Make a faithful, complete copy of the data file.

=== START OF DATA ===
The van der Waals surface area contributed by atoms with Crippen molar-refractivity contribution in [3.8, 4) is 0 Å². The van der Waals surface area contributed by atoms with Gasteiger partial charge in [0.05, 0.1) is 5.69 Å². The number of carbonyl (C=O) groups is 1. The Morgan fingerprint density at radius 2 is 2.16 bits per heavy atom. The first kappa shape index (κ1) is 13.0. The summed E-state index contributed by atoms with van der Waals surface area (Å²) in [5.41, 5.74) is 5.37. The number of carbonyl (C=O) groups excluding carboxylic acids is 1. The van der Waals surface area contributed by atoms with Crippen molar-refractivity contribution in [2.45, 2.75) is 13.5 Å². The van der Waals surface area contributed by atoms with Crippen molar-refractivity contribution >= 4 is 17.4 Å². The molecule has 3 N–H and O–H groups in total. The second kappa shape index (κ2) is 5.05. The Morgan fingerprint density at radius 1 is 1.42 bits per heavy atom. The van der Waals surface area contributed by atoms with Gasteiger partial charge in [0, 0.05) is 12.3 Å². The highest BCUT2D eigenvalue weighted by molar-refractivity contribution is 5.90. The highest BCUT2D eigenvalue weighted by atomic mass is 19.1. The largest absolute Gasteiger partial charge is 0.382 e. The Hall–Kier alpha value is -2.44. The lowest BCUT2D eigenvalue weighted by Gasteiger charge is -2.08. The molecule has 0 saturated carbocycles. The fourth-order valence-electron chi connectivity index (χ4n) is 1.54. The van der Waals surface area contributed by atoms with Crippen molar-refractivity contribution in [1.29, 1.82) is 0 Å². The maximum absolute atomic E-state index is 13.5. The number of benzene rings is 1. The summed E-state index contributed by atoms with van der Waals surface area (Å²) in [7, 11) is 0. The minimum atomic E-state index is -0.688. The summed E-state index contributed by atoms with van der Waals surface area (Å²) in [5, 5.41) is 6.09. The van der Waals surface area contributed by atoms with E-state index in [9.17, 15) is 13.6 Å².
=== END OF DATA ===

The van der Waals surface area contributed by atoms with Crippen molar-refractivity contribution in [3.8, 4) is 0 Å². The van der Waals surface area contributed by atoms with Gasteiger partial charge in [0.05, 0.1) is 5.69 Å². The number of carbonyl (C=O) groups is 1. The Morgan fingerprint density at radius 2 is 2.16 bits per heavy atom. The first kappa shape index (κ1) is 13.0. The summed E-state index contributed by atoms with van der Waals surface area (Å²) in [5.41, 5.74) is 5.37. The number of carbonyl (C=O) groups excluding carboxylic acids is 1. The van der Waals surface area contributed by atoms with Crippen molar-refractivity contribution in [2.45, 2.75) is 13.5 Å². The van der Waals surface area contributed by atoms with Crippen molar-refractivity contribution >= 4 is 17.4 Å². The molecule has 3 N–H and O–H groups in total. The second kappa shape index (κ2) is 5.05. The Morgan fingerprint density at radius 1 is 1.42 bits per heavy atom. The van der Waals surface area contributed by atoms with Gasteiger partial charge in [0, 0.05) is 12.3 Å². The highest BCUT2D eigenvalue weighted by molar-refractivity contribution is 5.90. The highest BCUT2D eigenvalue weighted by atomic mass is 19.1. The largest absolute Gasteiger partial charge is 0.382 e. The Hall–Kier alpha value is -2.44. The lowest BCUT2D eigenvalue weighted by Gasteiger charge is -2.08. The molecule has 0 saturated carbocycles. The fourth-order valence-electron chi connectivity index (χ4n) is 1.54. The van der Waals surface area contributed by atoms with Crippen molar-refractivity contribution in [1.29, 1.82) is 0 Å². The maximum absolute atomic E-state index is 13.5. The number of benzene rings is 1. The summed E-state index contributed by atoms with van der Waals surface area (Å²) in [7, 11) is 0. The minimum atomic E-state index is -0.688. The summed E-state index contributed by atoms with van der Waals surface area (Å²) in [5, 5.41) is 6.09. The van der Waals surface area contributed by atoms with E-state index in [9.17, 15) is 13.6 Å².